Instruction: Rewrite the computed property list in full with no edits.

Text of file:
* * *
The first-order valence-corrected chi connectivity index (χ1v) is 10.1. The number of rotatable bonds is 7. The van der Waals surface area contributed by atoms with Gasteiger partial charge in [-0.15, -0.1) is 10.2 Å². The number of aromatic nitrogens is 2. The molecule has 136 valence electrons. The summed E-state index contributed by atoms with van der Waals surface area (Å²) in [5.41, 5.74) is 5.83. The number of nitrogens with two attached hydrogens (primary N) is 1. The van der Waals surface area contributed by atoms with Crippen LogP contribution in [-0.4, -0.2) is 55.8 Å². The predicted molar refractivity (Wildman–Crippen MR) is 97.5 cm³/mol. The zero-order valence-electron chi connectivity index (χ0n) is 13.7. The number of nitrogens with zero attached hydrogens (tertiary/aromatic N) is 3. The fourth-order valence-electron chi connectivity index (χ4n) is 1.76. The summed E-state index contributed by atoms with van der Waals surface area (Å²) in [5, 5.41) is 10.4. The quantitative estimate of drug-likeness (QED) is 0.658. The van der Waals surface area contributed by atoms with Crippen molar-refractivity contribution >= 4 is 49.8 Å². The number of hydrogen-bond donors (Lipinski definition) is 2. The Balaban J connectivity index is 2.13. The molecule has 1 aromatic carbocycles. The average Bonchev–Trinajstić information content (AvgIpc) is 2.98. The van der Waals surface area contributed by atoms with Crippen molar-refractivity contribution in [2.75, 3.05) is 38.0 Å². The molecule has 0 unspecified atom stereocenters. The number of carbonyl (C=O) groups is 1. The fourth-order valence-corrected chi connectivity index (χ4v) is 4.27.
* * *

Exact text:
The first-order valence-corrected chi connectivity index (χ1v) is 10.1. The number of rotatable bonds is 7. The van der Waals surface area contributed by atoms with Gasteiger partial charge in [-0.15, -0.1) is 10.2 Å². The number of aromatic nitrogens is 2. The molecule has 136 valence electrons. The summed E-state index contributed by atoms with van der Waals surface area (Å²) in [5.41, 5.74) is 5.83. The number of nitrogens with two attached hydrogens (primary N) is 1. The van der Waals surface area contributed by atoms with Crippen LogP contribution in [-0.4, -0.2) is 55.8 Å². The predicted molar refractivity (Wildman–Crippen MR) is 97.5 cm³/mol. The zero-order valence-electron chi connectivity index (χ0n) is 13.7. The number of nitrogens with zero attached hydrogens (tertiary/aromatic N) is 3. The fourth-order valence-electron chi connectivity index (χ4n) is 1.76. The summed E-state index contributed by atoms with van der Waals surface area (Å²) in [5, 5.41) is 10.4. The quantitative estimate of drug-likeness (QED) is 0.658. The van der Waals surface area contributed by atoms with Crippen molar-refractivity contribution >= 4 is 49.8 Å². The number of hydrogen-bond donors (Lipinski definition) is 2. The Balaban J connectivity index is 2.13. The molecule has 1 aromatic carbocycles. The average Bonchev–Trinajstić information content (AvgIpc) is 2.98. The van der Waals surface area contributed by atoms with Crippen molar-refractivity contribution in [2.75, 3.05) is 38.0 Å². The molecule has 0 unspecified atom stereocenters. The number of carbonyl (C=O) groups is 1. The fourth-order valence-corrected chi connectivity index (χ4v) is 4.27.